On the evening of October 16th, ASCAP hosted an opening reception for its She Is the Music Song Camp, a three-day songwriting event for female-identifying songwriters, artists, engineers and producers. ASCAP and industry initiative She Is the Music, which counts Alicia Keys as a founding member, conceived the event, which brought together a host of women creators to write new music in a collaborative environment at the Nashville recording studio of veteran producer Ron Fair.
The headline artist for the inaugural She Is the Music Song Camp was Mary J. Blige, who lent her Grammy-winning expertise to over a dozen young women creatives. Blige was on hand throughout each of the three days to offer guidance and to co-write with a diverse array of young songwriting talents. Speaking with Rolling Stone Country in one of the studio’s control rooms, Blige explains that she was compelled to accept the invitation to the event because she believes in the power that is created when women band together.
“This event represents strength for us,” she says. “When we come together as women, when we do something like this, we inspire and uplift each other. We encourage each other. And we encourage other people to do something similar.”
Blige was one of several artists on hand at the event who spoke frankly of the challenges faced by women in the music industry, saying, “It’s hard out here in music — and in any business — for women. It’s really hard on women so women are hard on each other. So when you see us come together, it’s like, ‘This is good. This is God.’ To see us come together and write songs and be in the same room and smile and compliment each other is very empowering.”
Blige’s influence on the group of writers — whose credits span Migos’ “Bad and Boujee,” Carrie Underwood and Miranda Lambert’s “Something Bad,” Rihanna’s “Cheers (Drink to That)” and Miranda Lambert’s “Little Red Wagon,” among may others — was palpable, with many of the younger artists looking both to Blige’s many accolades (nine Grammy wins and two Oscar nominations among them) and to her career longevity as something of a template for how to make it as a woman in the music industry.
“I grew up listening to Mary,” songwriter and artist Priscilla Renea, who has written two songs with Blige in the past, tells Rolling Stone Country. “She is iconic. She is fearless. She’s always been very versatile and she’s always doing her own thing. She’s one of the only artists I’ve written for that did her own thing. She didn’t do everything that I did. That’s not to insult any other artists, but most artists just copy the demo, ad libs and everything. She did her own thing. She and Madonna were the only two.”
Renea’s writing credits also include Mariah Carey (“Infinity”) and Kelly Clarkson (“Love So Soft”), and in June she released an album of solo material, Coloured. She credits both her involvement in the event and a sizable chunk of her success to showing up to industry events and advocating for herself and her work. “I became one of the go-to people when [ASCAP] would have an event or need someone to speak because I just kept showing up,” she says. “Any time they called me to do anything, I would come. Then it became a mutual thing. I could call them and say I have an idea and they would give me guidance and advice. One of the things I wish more creators and women, especially at ASCAP, knew is how hands-on they are if you just participate.”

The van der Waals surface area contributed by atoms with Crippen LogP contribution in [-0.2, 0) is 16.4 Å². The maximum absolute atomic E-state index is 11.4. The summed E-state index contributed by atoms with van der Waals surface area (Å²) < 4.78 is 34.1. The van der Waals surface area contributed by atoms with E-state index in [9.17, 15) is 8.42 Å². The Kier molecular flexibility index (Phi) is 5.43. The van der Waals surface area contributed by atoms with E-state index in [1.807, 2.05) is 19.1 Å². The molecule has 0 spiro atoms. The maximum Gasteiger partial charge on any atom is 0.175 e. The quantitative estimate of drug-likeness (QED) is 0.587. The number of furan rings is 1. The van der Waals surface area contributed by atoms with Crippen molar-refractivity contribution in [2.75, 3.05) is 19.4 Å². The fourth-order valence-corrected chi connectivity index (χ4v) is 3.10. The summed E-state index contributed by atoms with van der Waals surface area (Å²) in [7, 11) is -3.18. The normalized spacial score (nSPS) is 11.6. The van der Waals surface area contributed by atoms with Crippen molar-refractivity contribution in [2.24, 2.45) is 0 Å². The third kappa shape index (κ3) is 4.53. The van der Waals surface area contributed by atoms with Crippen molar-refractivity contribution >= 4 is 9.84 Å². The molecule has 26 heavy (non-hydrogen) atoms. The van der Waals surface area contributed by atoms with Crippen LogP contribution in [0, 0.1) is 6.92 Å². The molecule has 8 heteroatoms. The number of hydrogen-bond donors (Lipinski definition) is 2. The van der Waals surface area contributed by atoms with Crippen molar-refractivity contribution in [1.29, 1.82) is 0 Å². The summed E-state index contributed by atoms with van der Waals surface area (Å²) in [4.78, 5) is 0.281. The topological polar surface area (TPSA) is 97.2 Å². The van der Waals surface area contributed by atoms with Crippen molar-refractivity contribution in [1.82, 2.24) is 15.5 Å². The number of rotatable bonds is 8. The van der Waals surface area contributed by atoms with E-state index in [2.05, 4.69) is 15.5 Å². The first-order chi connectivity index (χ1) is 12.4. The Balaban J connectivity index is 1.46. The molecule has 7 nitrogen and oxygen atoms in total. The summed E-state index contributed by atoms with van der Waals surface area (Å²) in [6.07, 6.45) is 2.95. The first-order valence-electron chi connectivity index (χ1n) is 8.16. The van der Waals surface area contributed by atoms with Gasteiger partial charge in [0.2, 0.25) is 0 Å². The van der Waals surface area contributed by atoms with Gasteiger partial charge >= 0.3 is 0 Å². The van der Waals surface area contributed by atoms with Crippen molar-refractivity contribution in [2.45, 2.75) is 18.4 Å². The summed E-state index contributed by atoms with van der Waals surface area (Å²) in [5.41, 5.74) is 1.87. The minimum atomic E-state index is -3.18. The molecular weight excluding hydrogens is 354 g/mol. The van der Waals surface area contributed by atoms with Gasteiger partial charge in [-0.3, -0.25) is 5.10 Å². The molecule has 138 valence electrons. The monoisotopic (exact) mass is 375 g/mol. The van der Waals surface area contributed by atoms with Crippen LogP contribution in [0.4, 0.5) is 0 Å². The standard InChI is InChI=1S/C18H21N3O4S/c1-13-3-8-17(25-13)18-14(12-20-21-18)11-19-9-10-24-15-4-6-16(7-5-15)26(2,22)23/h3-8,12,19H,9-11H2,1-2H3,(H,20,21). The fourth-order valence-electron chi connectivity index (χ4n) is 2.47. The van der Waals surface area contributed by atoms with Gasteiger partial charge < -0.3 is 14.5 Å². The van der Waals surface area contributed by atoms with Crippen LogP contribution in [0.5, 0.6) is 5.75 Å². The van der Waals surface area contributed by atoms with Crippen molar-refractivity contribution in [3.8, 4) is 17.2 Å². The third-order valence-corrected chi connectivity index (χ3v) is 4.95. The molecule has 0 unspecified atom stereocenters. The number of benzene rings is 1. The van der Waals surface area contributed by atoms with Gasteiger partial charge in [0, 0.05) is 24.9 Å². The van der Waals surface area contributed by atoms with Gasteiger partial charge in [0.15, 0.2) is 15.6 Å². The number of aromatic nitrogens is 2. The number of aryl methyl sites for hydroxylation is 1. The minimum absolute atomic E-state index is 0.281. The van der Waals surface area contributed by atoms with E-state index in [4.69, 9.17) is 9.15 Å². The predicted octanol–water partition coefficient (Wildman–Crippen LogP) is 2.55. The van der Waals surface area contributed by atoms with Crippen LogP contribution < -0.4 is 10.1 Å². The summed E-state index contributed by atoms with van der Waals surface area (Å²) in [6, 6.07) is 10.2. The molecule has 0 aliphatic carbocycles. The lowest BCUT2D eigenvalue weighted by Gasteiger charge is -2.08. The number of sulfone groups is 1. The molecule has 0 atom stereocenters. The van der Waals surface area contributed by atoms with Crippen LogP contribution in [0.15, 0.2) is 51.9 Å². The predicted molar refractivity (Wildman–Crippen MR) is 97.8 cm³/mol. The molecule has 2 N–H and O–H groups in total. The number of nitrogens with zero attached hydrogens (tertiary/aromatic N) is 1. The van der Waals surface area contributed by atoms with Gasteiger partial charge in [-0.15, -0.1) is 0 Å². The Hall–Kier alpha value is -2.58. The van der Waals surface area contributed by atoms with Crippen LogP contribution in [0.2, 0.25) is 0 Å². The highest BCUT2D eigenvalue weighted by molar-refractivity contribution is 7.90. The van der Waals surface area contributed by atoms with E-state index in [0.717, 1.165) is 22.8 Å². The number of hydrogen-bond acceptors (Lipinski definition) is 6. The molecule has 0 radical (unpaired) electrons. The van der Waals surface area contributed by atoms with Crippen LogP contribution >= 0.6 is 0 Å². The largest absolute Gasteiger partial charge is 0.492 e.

Country artist Jillian Jacqueline, one of the camp’s participants, echoed Blige’s sentiments, while also citing the gender inequality specific to country music, particularly as heard on country radio. She cites events like the song camp as being “crucial” to the cause of increasing women’s representation in music, saying that the “genuine connection” forged between women artists is a source of power “when you feel like you have no power or control over anything else.”
“It is a unique journey doing this as a woman,” she tells Rolling Stone Country. “To be honest, for a long time I didn’t want to admit that because I felt like, ‘Well, shit, is that really true? Am I really going to have to climb that mountain?’ It really teaches you to wake up in the morning every day and look in the mirror and be like, ‘Just fuck it. Don’t take no for an answer. Be so brave.’ A lot of times you are the only woman in the room and sometimes it’s easy to fall back into the role of the woman in the room with all the men. But I’ve learned over the years that it’s so important to not fall into that role and to be just as strong, bold and fearless as everybody else in the room is being.”
Other participants in the song camp were songwriters Stacey Barthe, Ingrid Burley, Anna Graceman, Caylee Hammack, Audra Mae, PJ, the Sisterhood and Emily Weisband; engineers Kesha Lee and Maria Elisa Ayerbe; and producers Ali Stone, Femke Weidema and the Wildcardz. On the final day of the camp, all of the participants came together at a luncheon to share the songs they wrote together.
While music is just one of many industries that still has a ways to go with regard to gender equity, events like the She Is the Music Song Camp foster a necessary sense of community among women artists that, if made more widespread, should serve to move the needle in a positive direction. Until then, Blige offered a word of advice to young women creators hoping to find their way in an industry where it feels like the odds are against them.
“Continue to speak your truth,” she says. “Continue to write other people’s truth and continue to give other people what it is that they want and they need. Always be flexible and always be true to yourself. You’ll be around if you speak your truth.”